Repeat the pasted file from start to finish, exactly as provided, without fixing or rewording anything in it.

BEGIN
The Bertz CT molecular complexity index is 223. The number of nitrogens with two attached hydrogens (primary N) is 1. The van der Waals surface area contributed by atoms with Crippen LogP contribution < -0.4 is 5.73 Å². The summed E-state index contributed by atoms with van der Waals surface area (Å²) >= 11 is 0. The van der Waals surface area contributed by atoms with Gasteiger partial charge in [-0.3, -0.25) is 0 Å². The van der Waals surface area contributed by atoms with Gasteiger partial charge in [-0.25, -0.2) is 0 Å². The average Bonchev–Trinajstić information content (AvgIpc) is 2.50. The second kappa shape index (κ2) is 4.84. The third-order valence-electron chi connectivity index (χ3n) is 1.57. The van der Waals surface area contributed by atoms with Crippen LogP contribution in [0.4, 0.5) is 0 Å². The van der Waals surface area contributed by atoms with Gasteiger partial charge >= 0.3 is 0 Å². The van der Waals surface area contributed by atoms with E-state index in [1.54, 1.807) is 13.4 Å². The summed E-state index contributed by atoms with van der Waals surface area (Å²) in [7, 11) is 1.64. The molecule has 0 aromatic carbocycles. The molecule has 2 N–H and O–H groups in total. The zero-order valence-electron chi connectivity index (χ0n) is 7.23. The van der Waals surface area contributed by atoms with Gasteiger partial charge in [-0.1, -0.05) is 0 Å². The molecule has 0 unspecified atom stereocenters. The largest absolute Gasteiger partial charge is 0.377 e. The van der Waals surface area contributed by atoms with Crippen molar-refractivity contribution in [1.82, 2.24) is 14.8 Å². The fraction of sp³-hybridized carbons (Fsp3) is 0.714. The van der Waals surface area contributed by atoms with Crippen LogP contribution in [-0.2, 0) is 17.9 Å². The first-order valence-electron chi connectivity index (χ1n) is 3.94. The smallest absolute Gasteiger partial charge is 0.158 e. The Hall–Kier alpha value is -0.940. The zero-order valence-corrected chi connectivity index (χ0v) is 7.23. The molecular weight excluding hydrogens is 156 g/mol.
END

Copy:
The Bertz CT molecular complexity index is 223. The number of nitrogens with two attached hydrogens (primary N) is 1. The van der Waals surface area contributed by atoms with Crippen LogP contribution < -0.4 is 5.73 Å². The summed E-state index contributed by atoms with van der Waals surface area (Å²) >= 11 is 0. The van der Waals surface area contributed by atoms with Gasteiger partial charge in [-0.3, -0.25) is 0 Å². The van der Waals surface area contributed by atoms with Gasteiger partial charge in [-0.25, -0.2) is 0 Å². The average Bonchev–Trinajstić information content (AvgIpc) is 2.50. The second kappa shape index (κ2) is 4.84. The third-order valence-electron chi connectivity index (χ3n) is 1.57. The van der Waals surface area contributed by atoms with Crippen LogP contribution in [0.4, 0.5) is 0 Å². The van der Waals surface area contributed by atoms with Gasteiger partial charge >= 0.3 is 0 Å². The van der Waals surface area contributed by atoms with E-state index in [1.54, 1.807) is 13.4 Å². The summed E-state index contributed by atoms with van der Waals surface area (Å²) in [7, 11) is 1.64. The molecule has 0 aromatic carbocycles. The molecule has 2 N–H and O–H groups in total. The zero-order valence-electron chi connectivity index (χ0n) is 7.23. The van der Waals surface area contributed by atoms with Gasteiger partial charge in [-0.1, -0.05) is 0 Å². The molecule has 0 unspecified atom stereocenters. The largest absolute Gasteiger partial charge is 0.377 e. The van der Waals surface area contributed by atoms with Crippen molar-refractivity contribution in [1.82, 2.24) is 14.8 Å². The fraction of sp³-hybridized carbons (Fsp3) is 0.714. The van der Waals surface area contributed by atoms with Crippen LogP contribution in [-0.2, 0) is 17.9 Å². The first-order valence-electron chi connectivity index (χ1n) is 3.94. The smallest absolute Gasteiger partial charge is 0.158 e. The Hall–Kier alpha value is -0.940. The zero-order valence-corrected chi connectivity index (χ0v) is 7.23. The molecular weight excluding hydrogens is 156 g/mol.